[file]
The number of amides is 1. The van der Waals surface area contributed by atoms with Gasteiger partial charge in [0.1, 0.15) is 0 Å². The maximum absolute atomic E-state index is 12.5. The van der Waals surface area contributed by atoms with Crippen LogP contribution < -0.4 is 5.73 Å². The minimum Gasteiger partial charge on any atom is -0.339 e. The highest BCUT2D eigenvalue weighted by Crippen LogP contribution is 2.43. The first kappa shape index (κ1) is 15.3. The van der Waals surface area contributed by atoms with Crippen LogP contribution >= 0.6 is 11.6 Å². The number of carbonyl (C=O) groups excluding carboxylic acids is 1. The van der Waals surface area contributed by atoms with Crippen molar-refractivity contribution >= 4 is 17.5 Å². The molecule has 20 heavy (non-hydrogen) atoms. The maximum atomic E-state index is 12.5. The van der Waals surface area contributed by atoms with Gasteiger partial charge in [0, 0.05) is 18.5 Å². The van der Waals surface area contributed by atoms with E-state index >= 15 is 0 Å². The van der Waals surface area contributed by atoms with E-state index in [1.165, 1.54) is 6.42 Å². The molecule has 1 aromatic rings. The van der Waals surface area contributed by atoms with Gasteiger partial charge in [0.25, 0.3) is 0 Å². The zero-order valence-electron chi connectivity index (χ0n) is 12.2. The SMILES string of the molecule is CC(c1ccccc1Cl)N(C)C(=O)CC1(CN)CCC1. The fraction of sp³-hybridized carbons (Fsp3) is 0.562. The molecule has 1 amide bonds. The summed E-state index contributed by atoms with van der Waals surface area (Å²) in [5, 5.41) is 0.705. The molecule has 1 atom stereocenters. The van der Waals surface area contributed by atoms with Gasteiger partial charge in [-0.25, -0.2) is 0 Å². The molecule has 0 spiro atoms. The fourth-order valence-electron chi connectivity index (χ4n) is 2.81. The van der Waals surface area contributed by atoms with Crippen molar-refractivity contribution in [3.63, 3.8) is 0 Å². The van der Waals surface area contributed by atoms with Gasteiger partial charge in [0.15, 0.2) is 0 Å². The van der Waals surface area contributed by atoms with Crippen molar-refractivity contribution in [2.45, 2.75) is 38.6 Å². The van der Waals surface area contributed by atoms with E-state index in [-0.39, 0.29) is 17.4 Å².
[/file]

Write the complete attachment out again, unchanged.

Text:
The number of amides is 1. The van der Waals surface area contributed by atoms with Gasteiger partial charge in [0.1, 0.15) is 0 Å². The maximum absolute atomic E-state index is 12.5. The van der Waals surface area contributed by atoms with Crippen LogP contribution < -0.4 is 5.73 Å². The minimum Gasteiger partial charge on any atom is -0.339 e. The highest BCUT2D eigenvalue weighted by Crippen LogP contribution is 2.43. The first kappa shape index (κ1) is 15.3. The van der Waals surface area contributed by atoms with Crippen LogP contribution >= 0.6 is 11.6 Å². The number of carbonyl (C=O) groups excluding carboxylic acids is 1. The van der Waals surface area contributed by atoms with Crippen molar-refractivity contribution >= 4 is 17.5 Å². The molecule has 20 heavy (non-hydrogen) atoms. The maximum atomic E-state index is 12.5. The van der Waals surface area contributed by atoms with Gasteiger partial charge in [0, 0.05) is 18.5 Å². The van der Waals surface area contributed by atoms with E-state index >= 15 is 0 Å². The van der Waals surface area contributed by atoms with E-state index in [1.165, 1.54) is 6.42 Å². The molecule has 1 aromatic rings. The van der Waals surface area contributed by atoms with Gasteiger partial charge in [0.25, 0.3) is 0 Å². The zero-order valence-electron chi connectivity index (χ0n) is 12.2. The SMILES string of the molecule is CC(c1ccccc1Cl)N(C)C(=O)CC1(CN)CCC1. The fraction of sp³-hybridized carbons (Fsp3) is 0.562. The molecule has 1 amide bonds. The summed E-state index contributed by atoms with van der Waals surface area (Å²) in [5, 5.41) is 0.705. The molecule has 1 atom stereocenters. The van der Waals surface area contributed by atoms with Gasteiger partial charge in [-0.25, -0.2) is 0 Å². The molecule has 0 spiro atoms. The fourth-order valence-electron chi connectivity index (χ4n) is 2.81. The van der Waals surface area contributed by atoms with Crippen molar-refractivity contribution in [3.63, 3.8) is 0 Å². The van der Waals surface area contributed by atoms with Gasteiger partial charge in [0.15, 0.2) is 0 Å². The van der Waals surface area contributed by atoms with Crippen molar-refractivity contribution in [2.45, 2.75) is 38.6 Å². The van der Waals surface area contributed by atoms with E-state index in [-0.39, 0.29) is 17.4 Å².